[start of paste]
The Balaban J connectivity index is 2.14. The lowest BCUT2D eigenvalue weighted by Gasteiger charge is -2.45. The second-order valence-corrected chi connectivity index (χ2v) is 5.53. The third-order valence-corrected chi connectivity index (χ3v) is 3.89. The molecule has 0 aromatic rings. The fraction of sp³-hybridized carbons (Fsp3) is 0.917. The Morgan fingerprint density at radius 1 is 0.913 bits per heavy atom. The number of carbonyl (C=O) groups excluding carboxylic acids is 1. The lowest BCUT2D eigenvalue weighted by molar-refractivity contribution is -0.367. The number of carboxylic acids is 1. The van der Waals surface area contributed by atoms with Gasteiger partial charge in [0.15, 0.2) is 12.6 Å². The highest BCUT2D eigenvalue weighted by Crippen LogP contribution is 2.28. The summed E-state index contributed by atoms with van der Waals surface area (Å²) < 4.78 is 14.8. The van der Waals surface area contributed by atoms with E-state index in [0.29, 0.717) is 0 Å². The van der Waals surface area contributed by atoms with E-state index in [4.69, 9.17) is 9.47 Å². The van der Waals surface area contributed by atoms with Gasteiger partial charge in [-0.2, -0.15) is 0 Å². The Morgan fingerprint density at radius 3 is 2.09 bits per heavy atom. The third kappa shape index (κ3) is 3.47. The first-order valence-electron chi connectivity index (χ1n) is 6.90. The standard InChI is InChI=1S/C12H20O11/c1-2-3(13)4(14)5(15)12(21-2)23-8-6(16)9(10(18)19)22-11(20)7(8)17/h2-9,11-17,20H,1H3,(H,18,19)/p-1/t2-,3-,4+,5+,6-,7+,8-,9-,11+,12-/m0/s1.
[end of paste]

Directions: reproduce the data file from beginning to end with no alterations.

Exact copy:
The Balaban J connectivity index is 2.14. The lowest BCUT2D eigenvalue weighted by Gasteiger charge is -2.45. The second-order valence-corrected chi connectivity index (χ2v) is 5.53. The third-order valence-corrected chi connectivity index (χ3v) is 3.89. The molecule has 0 aromatic rings. The fraction of sp³-hybridized carbons (Fsp3) is 0.917. The Morgan fingerprint density at radius 1 is 0.913 bits per heavy atom. The number of carbonyl (C=O) groups excluding carboxylic acids is 1. The lowest BCUT2D eigenvalue weighted by molar-refractivity contribution is -0.367. The number of carboxylic acids is 1. The van der Waals surface area contributed by atoms with Gasteiger partial charge in [0.15, 0.2) is 12.6 Å². The highest BCUT2D eigenvalue weighted by Crippen LogP contribution is 2.28. The summed E-state index contributed by atoms with van der Waals surface area (Å²) < 4.78 is 14.8. The van der Waals surface area contributed by atoms with E-state index in [0.29, 0.717) is 0 Å². The van der Waals surface area contributed by atoms with E-state index in [4.69, 9.17) is 9.47 Å². The van der Waals surface area contributed by atoms with Gasteiger partial charge in [-0.2, -0.15) is 0 Å². The Morgan fingerprint density at radius 3 is 2.09 bits per heavy atom. The third kappa shape index (κ3) is 3.47. The first-order valence-electron chi connectivity index (χ1n) is 6.90. The standard InChI is InChI=1S/C12H20O11/c1-2-3(13)4(14)5(15)12(21-2)23-8-6(16)9(10(18)19)22-11(20)7(8)17/h2-9,11-17,20H,1H3,(H,18,19)/p-1/t2-,3-,4+,5+,6-,7+,8-,9-,11+,12-/m0/s1.